The actor brings her air of serious purpose to the role of Lady Mountbatten, giving us a less flighty version of the aristocrat than the good-time girl caricature we've been accustomed to. She evokes her character's classic colonial glamour, but depicts her dashing about nursing the sick and injured, and being a generally good egg.

"One of the things that I was surprised by in studying Edwina was that there was certainly a turning point in her life when she went from being predominantly a socialite, and wafting around and having affairs, living pretty much from holiday to holiday and leaving her children at home. But when the war happened and she started to participate in nursing et cetera, her escapism completely switched over to being of service, so everything she did from that moment on was about properly digging in and working around the clock."

Viceroy's House opens with the arrival in India of Lord Mountbatten and his wife in 1947, to oversee the nation's transition from colonial rule to independence. Hugh Bonneville plays Edwina's husband, and their official residence - Viceroy's House - is not so much the film's setting as the third star member of the cast. Sumptuously filmed, at moments the movie is a sort of Downton Abbey of the Raj, with all sorts of romantic intrigue going on below stairs among the 500 Hindu, Sikh and Muslim household staff. But there is not so much as a hint of the affair Lady Mountbatten was rumoured to take up with the man about to become India's first prime minister, Jawaharlal Nehru. Their romance was to have been the subject of a 2009 film, Indian Summer, until the Indian government took exception to the salacious storyline and forced the movie to be cancelled. In the hands of British director Gurinder Chadha, whose own family were among the 14 million displaced in the violence and bloodshed of the period, this new version of India's independence is less racy, if rather more substantial, and concerns itself with the politics of partition.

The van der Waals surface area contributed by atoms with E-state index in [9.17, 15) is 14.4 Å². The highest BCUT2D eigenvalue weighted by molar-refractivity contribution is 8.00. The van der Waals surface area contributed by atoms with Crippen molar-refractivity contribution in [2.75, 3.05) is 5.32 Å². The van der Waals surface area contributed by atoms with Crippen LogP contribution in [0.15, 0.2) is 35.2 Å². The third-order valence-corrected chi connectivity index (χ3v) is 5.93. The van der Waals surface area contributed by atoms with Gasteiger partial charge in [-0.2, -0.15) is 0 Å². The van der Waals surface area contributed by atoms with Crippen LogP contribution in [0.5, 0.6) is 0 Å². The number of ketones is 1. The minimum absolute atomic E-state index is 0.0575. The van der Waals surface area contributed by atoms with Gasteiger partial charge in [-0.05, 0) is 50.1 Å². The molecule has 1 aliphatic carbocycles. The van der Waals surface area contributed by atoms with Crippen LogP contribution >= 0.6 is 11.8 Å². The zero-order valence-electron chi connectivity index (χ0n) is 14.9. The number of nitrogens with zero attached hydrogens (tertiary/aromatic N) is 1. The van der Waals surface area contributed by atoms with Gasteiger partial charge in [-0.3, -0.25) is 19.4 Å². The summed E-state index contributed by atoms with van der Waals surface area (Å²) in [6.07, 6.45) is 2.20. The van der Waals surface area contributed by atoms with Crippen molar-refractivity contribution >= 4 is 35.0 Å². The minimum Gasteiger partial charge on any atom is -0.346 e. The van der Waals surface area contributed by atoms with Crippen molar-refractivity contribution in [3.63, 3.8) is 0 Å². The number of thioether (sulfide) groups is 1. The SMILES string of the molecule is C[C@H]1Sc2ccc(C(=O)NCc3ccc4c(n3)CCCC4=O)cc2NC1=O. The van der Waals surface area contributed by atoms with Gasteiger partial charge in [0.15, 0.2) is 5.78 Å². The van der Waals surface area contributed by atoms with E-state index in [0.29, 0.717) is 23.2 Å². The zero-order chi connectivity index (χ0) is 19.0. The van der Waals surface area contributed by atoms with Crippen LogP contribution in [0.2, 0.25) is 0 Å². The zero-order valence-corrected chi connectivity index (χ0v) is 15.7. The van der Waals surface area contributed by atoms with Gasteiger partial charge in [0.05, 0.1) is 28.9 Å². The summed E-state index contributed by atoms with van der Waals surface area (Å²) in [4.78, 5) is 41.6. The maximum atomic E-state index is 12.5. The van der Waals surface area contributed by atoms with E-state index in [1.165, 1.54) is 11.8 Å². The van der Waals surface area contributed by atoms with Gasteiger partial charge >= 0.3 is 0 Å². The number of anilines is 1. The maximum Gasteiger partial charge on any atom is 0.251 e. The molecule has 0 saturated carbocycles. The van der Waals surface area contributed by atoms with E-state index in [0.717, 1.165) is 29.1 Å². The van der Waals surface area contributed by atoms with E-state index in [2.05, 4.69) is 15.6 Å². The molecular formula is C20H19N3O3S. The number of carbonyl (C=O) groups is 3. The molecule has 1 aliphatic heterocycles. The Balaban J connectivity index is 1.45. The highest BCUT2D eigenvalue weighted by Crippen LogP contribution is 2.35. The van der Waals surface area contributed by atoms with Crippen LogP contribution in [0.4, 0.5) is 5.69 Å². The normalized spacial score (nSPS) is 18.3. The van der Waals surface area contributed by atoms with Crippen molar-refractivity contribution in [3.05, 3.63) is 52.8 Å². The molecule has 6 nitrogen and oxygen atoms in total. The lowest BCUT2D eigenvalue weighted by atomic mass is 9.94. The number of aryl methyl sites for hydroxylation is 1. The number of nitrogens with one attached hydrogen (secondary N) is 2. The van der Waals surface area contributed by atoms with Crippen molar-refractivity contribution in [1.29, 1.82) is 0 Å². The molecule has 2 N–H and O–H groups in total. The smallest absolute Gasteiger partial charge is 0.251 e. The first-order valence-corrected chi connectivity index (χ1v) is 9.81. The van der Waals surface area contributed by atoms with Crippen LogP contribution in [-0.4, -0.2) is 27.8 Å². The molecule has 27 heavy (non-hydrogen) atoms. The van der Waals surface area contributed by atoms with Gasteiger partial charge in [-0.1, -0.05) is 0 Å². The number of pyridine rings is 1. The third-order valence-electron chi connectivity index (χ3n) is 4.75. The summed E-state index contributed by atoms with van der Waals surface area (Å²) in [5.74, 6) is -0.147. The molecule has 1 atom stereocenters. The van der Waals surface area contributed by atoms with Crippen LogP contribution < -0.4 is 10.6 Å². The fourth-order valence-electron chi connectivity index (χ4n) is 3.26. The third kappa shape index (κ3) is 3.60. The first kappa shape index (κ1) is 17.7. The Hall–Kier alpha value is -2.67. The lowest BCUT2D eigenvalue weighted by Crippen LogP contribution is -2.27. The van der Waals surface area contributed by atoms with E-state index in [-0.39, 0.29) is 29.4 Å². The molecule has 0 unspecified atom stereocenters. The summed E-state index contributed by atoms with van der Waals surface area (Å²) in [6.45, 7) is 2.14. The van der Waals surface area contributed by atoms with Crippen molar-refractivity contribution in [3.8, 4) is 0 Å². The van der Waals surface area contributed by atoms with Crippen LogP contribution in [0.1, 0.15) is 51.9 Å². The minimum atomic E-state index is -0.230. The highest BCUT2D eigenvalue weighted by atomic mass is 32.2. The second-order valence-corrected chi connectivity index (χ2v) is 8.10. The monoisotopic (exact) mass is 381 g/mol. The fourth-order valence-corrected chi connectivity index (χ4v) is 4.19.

Anderson says she was always conscious while making the film that some viewers will find the concept of a "good" colonialist inherently problematic - "yes, absolutely, absolutely" - and 70 years after independence, she found herself revisiting colonialism's dynamics on location. They filmed in Jodhpur, staying at the Umaid Bhawan Palace hotel, where the film was also shot, using the palace to double for the real Viceroy's House. "And, you know, we're in a situation where we're in a developing country and we are filming at the height of luxury and, yes, there's an uneasiness to it. There was one actor we worked with, who does a lot of work around the world in - I can't remember whether it's around poverty or Aids - who would not stay there. He refused to stay in the hotel, and wanted to stay in some place that felt more like India."

Even by the standards of activist actors, Anderson's own involvement in social and political causes is prolific. The 48-year-old has campaigned variously for women's rights in Afghanistan, against sexual violence towards girls in Myanmar, for better access to HIV treatment in South Africa and education in Uganda, against domestic violence in the UK and child trafficking across the globe, for the rights of indigenous tribes in South America and conservation of cheetahs in Namibia, against deforestation in the Amazon and rabbit fur farms in China - and that is nothing like the full list. I was therefore expecting her to be quite forthright about current political affairs, but am completely wrong.